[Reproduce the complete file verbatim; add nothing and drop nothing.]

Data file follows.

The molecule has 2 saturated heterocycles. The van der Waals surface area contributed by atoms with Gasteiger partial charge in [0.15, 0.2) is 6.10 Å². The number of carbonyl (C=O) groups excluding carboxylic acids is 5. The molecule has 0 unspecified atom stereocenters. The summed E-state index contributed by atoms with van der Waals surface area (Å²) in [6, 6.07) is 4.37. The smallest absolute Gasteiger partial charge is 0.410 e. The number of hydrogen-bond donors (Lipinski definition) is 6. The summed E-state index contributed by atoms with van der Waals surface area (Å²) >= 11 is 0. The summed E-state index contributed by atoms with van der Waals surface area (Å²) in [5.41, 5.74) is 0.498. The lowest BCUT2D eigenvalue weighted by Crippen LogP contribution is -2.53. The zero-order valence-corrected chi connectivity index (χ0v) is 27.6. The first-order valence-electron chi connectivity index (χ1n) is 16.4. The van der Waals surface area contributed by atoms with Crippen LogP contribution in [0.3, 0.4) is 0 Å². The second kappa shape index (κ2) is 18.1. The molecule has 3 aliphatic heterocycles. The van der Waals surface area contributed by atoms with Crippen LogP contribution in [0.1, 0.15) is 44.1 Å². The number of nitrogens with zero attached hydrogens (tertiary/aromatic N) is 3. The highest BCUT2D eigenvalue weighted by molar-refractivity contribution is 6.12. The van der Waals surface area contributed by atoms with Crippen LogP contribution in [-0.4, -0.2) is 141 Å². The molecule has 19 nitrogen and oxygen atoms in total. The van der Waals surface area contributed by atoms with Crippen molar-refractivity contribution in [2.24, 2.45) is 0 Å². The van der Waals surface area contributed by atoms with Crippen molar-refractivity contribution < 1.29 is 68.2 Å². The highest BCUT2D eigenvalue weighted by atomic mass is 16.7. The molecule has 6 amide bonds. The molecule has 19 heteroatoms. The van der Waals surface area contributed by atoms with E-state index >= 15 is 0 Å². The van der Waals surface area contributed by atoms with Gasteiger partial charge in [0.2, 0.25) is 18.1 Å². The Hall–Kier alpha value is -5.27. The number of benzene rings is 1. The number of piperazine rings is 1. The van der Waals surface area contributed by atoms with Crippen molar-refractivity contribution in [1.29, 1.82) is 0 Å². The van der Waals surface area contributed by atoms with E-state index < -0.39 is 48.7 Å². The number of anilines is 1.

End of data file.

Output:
The molecule has 2 saturated heterocycles. The van der Waals surface area contributed by atoms with Gasteiger partial charge in [0.15, 0.2) is 6.10 Å². The number of carbonyl (C=O) groups excluding carboxylic acids is 5. The molecule has 0 unspecified atom stereocenters. The summed E-state index contributed by atoms with van der Waals surface area (Å²) in [6, 6.07) is 4.37. The smallest absolute Gasteiger partial charge is 0.410 e. The number of hydrogen-bond donors (Lipinski definition) is 6. The summed E-state index contributed by atoms with van der Waals surface area (Å²) >= 11 is 0. The summed E-state index contributed by atoms with van der Waals surface area (Å²) in [5.41, 5.74) is 0.498. The lowest BCUT2D eigenvalue weighted by Crippen LogP contribution is -2.53. The zero-order valence-corrected chi connectivity index (χ0v) is 27.6. The first-order valence-electron chi connectivity index (χ1n) is 16.4. The van der Waals surface area contributed by atoms with Crippen LogP contribution in [0.3, 0.4) is 0 Å². The second kappa shape index (κ2) is 18.1. The molecule has 3 aliphatic heterocycles. The van der Waals surface area contributed by atoms with Crippen LogP contribution in [0.1, 0.15) is 44.1 Å². The number of nitrogens with zero attached hydrogens (tertiary/aromatic N) is 3. The highest BCUT2D eigenvalue weighted by molar-refractivity contribution is 6.12. The van der Waals surface area contributed by atoms with Crippen LogP contribution in [-0.4, -0.2) is 141 Å². The molecule has 19 nitrogen and oxygen atoms in total. The van der Waals surface area contributed by atoms with Crippen molar-refractivity contribution in [2.24, 2.45) is 0 Å². The van der Waals surface area contributed by atoms with Crippen molar-refractivity contribution < 1.29 is 68.2 Å². The highest BCUT2D eigenvalue weighted by atomic mass is 16.7. The molecule has 6 amide bonds. The molecule has 19 heteroatoms. The van der Waals surface area contributed by atoms with E-state index >= 15 is 0 Å². The van der Waals surface area contributed by atoms with Gasteiger partial charge in [0.2, 0.25) is 18.1 Å². The Hall–Kier alpha value is -5.27. The number of benzene rings is 1. The number of piperazine rings is 1. The van der Waals surface area contributed by atoms with Crippen molar-refractivity contribution in [1.29, 1.82) is 0 Å². The van der Waals surface area contributed by atoms with E-state index < -0.39 is 48.7 Å². The number of anilines is 1.